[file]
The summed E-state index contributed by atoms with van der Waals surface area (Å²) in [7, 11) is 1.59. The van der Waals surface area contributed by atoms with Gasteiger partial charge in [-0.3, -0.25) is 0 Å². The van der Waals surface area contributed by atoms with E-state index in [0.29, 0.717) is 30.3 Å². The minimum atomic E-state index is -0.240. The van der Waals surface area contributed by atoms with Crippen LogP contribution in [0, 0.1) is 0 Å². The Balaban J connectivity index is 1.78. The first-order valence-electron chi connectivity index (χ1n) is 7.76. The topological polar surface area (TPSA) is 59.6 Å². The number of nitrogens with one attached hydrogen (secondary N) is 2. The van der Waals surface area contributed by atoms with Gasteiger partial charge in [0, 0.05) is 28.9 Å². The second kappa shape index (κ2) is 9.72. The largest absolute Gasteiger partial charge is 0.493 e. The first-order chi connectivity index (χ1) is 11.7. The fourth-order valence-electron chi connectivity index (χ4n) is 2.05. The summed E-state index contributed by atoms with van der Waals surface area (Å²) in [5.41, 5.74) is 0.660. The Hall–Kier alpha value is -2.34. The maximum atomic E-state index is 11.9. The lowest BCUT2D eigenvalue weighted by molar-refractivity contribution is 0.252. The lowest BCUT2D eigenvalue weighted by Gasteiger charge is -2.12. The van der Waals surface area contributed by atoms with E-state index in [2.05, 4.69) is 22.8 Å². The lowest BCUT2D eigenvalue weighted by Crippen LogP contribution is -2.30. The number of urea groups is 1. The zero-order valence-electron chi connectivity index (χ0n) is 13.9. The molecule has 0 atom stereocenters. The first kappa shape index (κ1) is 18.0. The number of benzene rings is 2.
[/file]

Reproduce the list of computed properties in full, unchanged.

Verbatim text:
The summed E-state index contributed by atoms with van der Waals surface area (Å²) in [7, 11) is 1.59. The van der Waals surface area contributed by atoms with Gasteiger partial charge in [-0.3, -0.25) is 0 Å². The van der Waals surface area contributed by atoms with E-state index in [0.29, 0.717) is 30.3 Å². The minimum atomic E-state index is -0.240. The van der Waals surface area contributed by atoms with Crippen LogP contribution in [0, 0.1) is 0 Å². The Balaban J connectivity index is 1.78. The first-order valence-electron chi connectivity index (χ1n) is 7.76. The topological polar surface area (TPSA) is 59.6 Å². The number of nitrogens with one attached hydrogen (secondary N) is 2. The van der Waals surface area contributed by atoms with Gasteiger partial charge in [0, 0.05) is 28.9 Å². The second kappa shape index (κ2) is 9.72. The largest absolute Gasteiger partial charge is 0.493 e. The first-order chi connectivity index (χ1) is 11.7. The fourth-order valence-electron chi connectivity index (χ4n) is 2.05. The summed E-state index contributed by atoms with van der Waals surface area (Å²) in [5.41, 5.74) is 0.660. The Hall–Kier alpha value is -2.34. The maximum atomic E-state index is 11.9. The lowest BCUT2D eigenvalue weighted by molar-refractivity contribution is 0.252. The lowest BCUT2D eigenvalue weighted by Gasteiger charge is -2.12. The van der Waals surface area contributed by atoms with E-state index in [2.05, 4.69) is 22.8 Å². The lowest BCUT2D eigenvalue weighted by Crippen LogP contribution is -2.30. The number of urea groups is 1. The zero-order valence-electron chi connectivity index (χ0n) is 13.9. The molecule has 0 atom stereocenters. The first kappa shape index (κ1) is 18.0. The number of benzene rings is 2.